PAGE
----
As their UK farewell tour comes to an end, Harry and Meghan are set to begin their new lives separate from the Royal family.

The Duke and Duchess of Sussex sparked a major royal crisis earlier this years after announcing they wanted to quit as senior royals.

From March 31, the couple will begin a new life of personal and financial freedom.

Here's a rundown of just what that means:

  • What will happen on March 31?

It's been referred to as "Megxit Day" - the day Harry and Meghan cease to be senior royals as they walk away from the monarchy.

From March 31 they will stop using their HRH styles.

No documents will be signed or laws passed and the decision will not be binding, but it marks a new phase in their lives.

Duchess of Sussex joining in with dancers as she leaves the Nyanga Township in Cape Town, South Africa. Credit: PA
  • Will they carry out any more royal duties?

No.

The couple are quitting, not just as senior royals, but as working royals in general.

  • Was this want they wanted?

Not quite.

Harry and Meghan wanted to step down as senior royals but have a dual role, supporting the Queen and earning their own money.

Poppy Dean giving a cake to The Duke of Sussex, during a visit to Broom Farm Community Centre in Windsor in 2019. Credit: MoD/PA
  • But this was unworkable?

Yes. They effectively could not have their cake and eat it.

It was too controversial given their global profiles and would have led to accusations they were cashing in on their royal status.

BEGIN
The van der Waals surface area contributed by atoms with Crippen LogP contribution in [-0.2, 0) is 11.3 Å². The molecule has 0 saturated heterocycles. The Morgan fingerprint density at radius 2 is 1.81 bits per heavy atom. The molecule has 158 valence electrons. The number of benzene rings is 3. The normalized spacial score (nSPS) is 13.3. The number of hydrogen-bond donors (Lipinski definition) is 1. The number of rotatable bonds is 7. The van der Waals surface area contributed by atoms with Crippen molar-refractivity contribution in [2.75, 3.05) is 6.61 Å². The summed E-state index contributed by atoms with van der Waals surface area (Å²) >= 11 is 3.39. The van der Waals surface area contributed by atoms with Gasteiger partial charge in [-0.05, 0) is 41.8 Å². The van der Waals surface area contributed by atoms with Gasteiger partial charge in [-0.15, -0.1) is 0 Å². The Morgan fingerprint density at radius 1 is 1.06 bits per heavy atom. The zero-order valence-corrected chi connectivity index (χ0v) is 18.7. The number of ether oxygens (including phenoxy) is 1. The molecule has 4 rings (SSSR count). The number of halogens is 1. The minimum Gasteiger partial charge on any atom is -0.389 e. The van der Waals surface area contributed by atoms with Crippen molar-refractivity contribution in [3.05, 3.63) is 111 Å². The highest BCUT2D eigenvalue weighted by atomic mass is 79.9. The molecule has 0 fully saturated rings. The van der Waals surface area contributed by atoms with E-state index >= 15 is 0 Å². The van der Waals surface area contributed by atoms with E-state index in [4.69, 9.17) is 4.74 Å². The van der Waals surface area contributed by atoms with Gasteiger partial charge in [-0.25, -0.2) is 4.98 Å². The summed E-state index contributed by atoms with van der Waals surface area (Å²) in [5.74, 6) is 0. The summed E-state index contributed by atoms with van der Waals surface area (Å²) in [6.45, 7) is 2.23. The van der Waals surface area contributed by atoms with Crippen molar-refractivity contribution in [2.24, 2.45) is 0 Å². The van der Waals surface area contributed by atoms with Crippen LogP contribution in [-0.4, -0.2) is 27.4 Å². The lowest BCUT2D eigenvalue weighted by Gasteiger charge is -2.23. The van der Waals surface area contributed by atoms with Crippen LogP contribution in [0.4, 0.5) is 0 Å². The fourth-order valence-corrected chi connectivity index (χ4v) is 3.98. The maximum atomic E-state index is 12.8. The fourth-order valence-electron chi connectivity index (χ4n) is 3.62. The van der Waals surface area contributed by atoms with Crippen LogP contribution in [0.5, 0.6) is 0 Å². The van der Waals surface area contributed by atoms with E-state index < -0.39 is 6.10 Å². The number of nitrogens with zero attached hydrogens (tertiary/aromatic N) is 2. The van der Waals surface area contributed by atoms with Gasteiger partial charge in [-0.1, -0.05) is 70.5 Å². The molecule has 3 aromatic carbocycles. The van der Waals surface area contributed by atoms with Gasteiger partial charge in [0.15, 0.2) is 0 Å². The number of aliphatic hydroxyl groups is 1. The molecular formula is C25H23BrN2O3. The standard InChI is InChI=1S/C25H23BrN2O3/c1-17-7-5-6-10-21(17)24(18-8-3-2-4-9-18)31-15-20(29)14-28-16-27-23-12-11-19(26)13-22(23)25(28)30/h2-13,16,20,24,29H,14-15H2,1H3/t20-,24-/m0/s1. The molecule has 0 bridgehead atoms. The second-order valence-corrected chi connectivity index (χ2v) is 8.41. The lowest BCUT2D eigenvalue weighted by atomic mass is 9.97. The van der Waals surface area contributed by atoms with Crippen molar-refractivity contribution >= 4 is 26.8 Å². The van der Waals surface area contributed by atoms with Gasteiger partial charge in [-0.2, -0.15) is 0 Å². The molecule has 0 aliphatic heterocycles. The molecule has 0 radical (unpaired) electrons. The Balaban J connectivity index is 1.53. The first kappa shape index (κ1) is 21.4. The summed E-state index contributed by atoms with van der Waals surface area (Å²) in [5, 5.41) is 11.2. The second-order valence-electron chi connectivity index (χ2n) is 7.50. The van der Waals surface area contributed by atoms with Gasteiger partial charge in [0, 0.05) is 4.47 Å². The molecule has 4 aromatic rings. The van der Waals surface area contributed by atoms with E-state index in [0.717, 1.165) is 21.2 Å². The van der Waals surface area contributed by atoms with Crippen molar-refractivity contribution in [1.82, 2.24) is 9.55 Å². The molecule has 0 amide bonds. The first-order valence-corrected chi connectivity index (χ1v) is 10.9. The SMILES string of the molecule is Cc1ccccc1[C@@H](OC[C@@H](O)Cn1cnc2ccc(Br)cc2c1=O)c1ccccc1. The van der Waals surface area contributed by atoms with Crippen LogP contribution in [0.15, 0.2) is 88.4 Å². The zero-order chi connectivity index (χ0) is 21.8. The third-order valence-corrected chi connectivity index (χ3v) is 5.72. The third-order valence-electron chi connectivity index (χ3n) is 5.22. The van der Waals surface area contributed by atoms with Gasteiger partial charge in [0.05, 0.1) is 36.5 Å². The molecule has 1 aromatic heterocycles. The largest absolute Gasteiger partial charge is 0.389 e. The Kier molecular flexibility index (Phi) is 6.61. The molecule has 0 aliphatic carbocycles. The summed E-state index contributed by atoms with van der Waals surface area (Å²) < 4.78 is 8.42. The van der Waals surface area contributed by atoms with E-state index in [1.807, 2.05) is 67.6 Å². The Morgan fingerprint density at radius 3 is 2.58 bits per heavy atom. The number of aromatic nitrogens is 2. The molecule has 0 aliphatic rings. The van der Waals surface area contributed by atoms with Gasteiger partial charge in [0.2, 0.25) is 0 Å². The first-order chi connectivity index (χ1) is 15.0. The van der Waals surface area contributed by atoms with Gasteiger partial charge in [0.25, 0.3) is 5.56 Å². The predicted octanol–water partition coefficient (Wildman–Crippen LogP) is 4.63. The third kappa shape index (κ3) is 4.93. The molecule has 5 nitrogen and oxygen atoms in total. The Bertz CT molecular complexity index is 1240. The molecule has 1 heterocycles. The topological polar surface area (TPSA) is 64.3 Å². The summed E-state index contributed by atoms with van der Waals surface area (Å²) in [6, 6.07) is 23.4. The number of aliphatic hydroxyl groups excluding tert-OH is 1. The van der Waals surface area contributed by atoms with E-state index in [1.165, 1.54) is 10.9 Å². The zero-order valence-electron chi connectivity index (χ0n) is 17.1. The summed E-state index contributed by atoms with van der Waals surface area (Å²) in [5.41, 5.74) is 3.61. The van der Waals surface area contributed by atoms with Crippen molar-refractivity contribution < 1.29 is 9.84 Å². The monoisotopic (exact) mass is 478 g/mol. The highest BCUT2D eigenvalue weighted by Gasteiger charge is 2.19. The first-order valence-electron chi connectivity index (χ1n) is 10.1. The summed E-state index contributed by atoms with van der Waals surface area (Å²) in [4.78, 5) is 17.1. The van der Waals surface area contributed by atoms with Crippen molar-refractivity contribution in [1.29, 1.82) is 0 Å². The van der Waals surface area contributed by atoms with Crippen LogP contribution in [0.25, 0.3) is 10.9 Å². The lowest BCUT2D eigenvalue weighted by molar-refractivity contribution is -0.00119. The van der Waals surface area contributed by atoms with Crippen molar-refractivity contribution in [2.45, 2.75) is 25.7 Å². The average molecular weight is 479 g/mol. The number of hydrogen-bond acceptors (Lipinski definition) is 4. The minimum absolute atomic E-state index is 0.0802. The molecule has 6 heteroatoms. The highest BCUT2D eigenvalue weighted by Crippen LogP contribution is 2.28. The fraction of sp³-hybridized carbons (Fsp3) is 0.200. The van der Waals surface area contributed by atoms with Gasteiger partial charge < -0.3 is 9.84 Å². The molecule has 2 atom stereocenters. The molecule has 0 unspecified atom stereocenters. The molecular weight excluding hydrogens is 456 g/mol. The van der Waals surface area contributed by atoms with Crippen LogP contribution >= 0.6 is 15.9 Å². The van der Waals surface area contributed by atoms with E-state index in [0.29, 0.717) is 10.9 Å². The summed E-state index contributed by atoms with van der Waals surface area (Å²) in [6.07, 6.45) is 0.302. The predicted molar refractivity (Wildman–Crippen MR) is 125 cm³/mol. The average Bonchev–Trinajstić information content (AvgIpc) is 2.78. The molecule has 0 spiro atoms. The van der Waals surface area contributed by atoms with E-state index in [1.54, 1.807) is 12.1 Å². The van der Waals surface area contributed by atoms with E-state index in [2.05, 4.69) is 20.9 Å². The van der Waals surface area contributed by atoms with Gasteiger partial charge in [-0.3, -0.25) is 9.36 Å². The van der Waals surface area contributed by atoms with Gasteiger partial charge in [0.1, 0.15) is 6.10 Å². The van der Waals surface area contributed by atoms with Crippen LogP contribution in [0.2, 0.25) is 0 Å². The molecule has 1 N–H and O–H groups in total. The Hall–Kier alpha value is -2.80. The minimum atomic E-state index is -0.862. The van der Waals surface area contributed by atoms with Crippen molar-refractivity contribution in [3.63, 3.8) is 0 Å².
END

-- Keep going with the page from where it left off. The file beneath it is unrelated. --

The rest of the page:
• How did the Queen sort out the saga?

The monarch held a crisis summit at Sandringham with Harry, the Prince of Wales and the Duke of Cambridge – and it was announced a few days later there would be no dual role for the Sussexes.

The Sussexes with the Queen at her Young Leaders Awards Ceremony in 2018. Credit: PA
  • Why did Harry and Meghan’s plans cause such shock waves?

Harry and Meghan issued a bombshell statement on January 8, without warning the Queen first, and after being told by the monarch to discuss matters with the Prince of Wales too.

  • Why did they want to step down as senior royals?

The couple spoke of their struggles dealing with royal life and the intense tabloid interest in an ITV television documentary about their Africa tour.

ITV's Tom Bradby spoke to the royal couple together in Cape Town at the outset of the trip. Credit: ITV

In the interview with ITV News at Ten Presenter Tom Bradby, Meghan said: "It's not enough to just survive something, that's not the point of life.

"You have got to thrive."

Harry has since said he wanted his family to have a "more peaceful life".

  • What were the low points following their wedding?